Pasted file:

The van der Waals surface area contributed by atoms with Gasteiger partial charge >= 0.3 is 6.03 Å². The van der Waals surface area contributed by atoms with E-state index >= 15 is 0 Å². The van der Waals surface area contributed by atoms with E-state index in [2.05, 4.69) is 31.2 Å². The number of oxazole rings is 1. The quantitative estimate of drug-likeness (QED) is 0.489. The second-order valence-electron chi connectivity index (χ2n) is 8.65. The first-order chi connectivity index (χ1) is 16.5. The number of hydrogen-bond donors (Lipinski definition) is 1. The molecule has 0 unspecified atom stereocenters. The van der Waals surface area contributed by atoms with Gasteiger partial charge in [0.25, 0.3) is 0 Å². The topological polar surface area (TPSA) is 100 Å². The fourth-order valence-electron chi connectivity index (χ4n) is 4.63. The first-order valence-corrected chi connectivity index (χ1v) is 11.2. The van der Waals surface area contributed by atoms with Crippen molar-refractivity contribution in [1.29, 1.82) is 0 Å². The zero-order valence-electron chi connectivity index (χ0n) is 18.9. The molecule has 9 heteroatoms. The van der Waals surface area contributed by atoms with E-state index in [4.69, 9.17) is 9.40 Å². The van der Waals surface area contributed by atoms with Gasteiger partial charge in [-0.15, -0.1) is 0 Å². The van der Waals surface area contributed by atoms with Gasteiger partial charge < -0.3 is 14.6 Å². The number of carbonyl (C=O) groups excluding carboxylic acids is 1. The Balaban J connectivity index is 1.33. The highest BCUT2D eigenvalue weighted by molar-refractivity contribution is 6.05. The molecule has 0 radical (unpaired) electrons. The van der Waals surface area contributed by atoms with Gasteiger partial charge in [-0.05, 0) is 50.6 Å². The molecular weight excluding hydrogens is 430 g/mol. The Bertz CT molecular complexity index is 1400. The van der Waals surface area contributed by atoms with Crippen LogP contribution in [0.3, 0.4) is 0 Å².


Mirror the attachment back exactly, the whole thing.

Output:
The van der Waals surface area contributed by atoms with Gasteiger partial charge >= 0.3 is 6.03 Å². The van der Waals surface area contributed by atoms with E-state index >= 15 is 0 Å². The van der Waals surface area contributed by atoms with E-state index in [2.05, 4.69) is 31.2 Å². The number of oxazole rings is 1. The quantitative estimate of drug-likeness (QED) is 0.489. The second-order valence-electron chi connectivity index (χ2n) is 8.65. The first-order chi connectivity index (χ1) is 16.5. The number of hydrogen-bond donors (Lipinski definition) is 1. The molecule has 0 unspecified atom stereocenters. The van der Waals surface area contributed by atoms with Gasteiger partial charge in [0.25, 0.3) is 0 Å². The topological polar surface area (TPSA) is 100 Å². The fourth-order valence-electron chi connectivity index (χ4n) is 4.63. The first-order valence-corrected chi connectivity index (χ1v) is 11.2. The van der Waals surface area contributed by atoms with Crippen molar-refractivity contribution in [1.29, 1.82) is 0 Å². The zero-order valence-electron chi connectivity index (χ0n) is 18.9. The molecule has 9 heteroatoms. The van der Waals surface area contributed by atoms with E-state index in [4.69, 9.17) is 9.40 Å². The van der Waals surface area contributed by atoms with Gasteiger partial charge in [-0.15, -0.1) is 0 Å². The van der Waals surface area contributed by atoms with Gasteiger partial charge < -0.3 is 14.6 Å². The number of carbonyl (C=O) groups excluding carboxylic acids is 1. The Balaban J connectivity index is 1.33. The highest BCUT2D eigenvalue weighted by molar-refractivity contribution is 6.05. The molecule has 0 radical (unpaired) electrons. The van der Waals surface area contributed by atoms with Gasteiger partial charge in [-0.05, 0) is 50.6 Å². The molecular weight excluding hydrogens is 430 g/mol. The Bertz CT molecular complexity index is 1400. The van der Waals surface area contributed by atoms with Crippen LogP contribution in [0.3, 0.4) is 0 Å².